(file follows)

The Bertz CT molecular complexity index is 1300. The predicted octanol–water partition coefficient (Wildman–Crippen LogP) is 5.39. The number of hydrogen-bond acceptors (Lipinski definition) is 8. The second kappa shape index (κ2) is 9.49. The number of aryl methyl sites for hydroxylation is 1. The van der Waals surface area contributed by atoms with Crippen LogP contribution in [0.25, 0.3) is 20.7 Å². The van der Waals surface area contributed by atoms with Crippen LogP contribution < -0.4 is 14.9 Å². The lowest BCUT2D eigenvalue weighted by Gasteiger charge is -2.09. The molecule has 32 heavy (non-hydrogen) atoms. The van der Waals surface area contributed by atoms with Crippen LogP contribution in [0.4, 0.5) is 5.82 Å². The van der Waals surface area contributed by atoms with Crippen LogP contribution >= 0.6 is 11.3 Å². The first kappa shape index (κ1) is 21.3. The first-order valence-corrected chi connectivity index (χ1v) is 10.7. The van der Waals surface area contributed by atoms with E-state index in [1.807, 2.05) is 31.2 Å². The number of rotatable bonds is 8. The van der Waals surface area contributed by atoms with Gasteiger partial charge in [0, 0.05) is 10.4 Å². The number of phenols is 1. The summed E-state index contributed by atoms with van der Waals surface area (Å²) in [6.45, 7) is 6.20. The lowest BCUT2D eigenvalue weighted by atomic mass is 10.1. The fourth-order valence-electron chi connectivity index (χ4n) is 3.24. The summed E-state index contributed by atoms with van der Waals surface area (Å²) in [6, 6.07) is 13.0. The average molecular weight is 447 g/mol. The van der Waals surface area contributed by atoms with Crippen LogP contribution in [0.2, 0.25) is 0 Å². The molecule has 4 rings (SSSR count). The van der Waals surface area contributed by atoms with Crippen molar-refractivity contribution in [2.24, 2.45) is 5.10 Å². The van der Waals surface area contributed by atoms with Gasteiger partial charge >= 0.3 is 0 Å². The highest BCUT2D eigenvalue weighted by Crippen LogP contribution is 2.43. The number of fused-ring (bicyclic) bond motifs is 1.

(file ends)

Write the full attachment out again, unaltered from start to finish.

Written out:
The Bertz CT molecular complexity index is 1300. The predicted octanol–water partition coefficient (Wildman–Crippen LogP) is 5.39. The number of hydrogen-bond acceptors (Lipinski definition) is 8. The second kappa shape index (κ2) is 9.49. The number of aryl methyl sites for hydroxylation is 1. The van der Waals surface area contributed by atoms with Crippen LogP contribution in [0.25, 0.3) is 20.7 Å². The van der Waals surface area contributed by atoms with Crippen LogP contribution < -0.4 is 14.9 Å². The lowest BCUT2D eigenvalue weighted by Gasteiger charge is -2.09. The molecule has 32 heavy (non-hydrogen) atoms. The van der Waals surface area contributed by atoms with Crippen LogP contribution in [0.4, 0.5) is 5.82 Å². The van der Waals surface area contributed by atoms with Crippen LogP contribution >= 0.6 is 11.3 Å². The first kappa shape index (κ1) is 21.3. The first-order valence-corrected chi connectivity index (χ1v) is 10.7. The van der Waals surface area contributed by atoms with E-state index in [1.807, 2.05) is 31.2 Å². The number of rotatable bonds is 8. The van der Waals surface area contributed by atoms with Gasteiger partial charge in [0, 0.05) is 10.4 Å². The number of phenols is 1. The summed E-state index contributed by atoms with van der Waals surface area (Å²) in [6.45, 7) is 6.20. The lowest BCUT2D eigenvalue weighted by atomic mass is 10.1. The fourth-order valence-electron chi connectivity index (χ4n) is 3.24. The summed E-state index contributed by atoms with van der Waals surface area (Å²) in [6, 6.07) is 13.0. The average molecular weight is 447 g/mol. The van der Waals surface area contributed by atoms with Crippen LogP contribution in [0.2, 0.25) is 0 Å². The molecule has 4 rings (SSSR count). The van der Waals surface area contributed by atoms with Crippen molar-refractivity contribution in [2.24, 2.45) is 5.10 Å². The van der Waals surface area contributed by atoms with Gasteiger partial charge >= 0.3 is 0 Å². The highest BCUT2D eigenvalue weighted by Crippen LogP contribution is 2.43. The number of fused-ring (bicyclic) bond motifs is 1.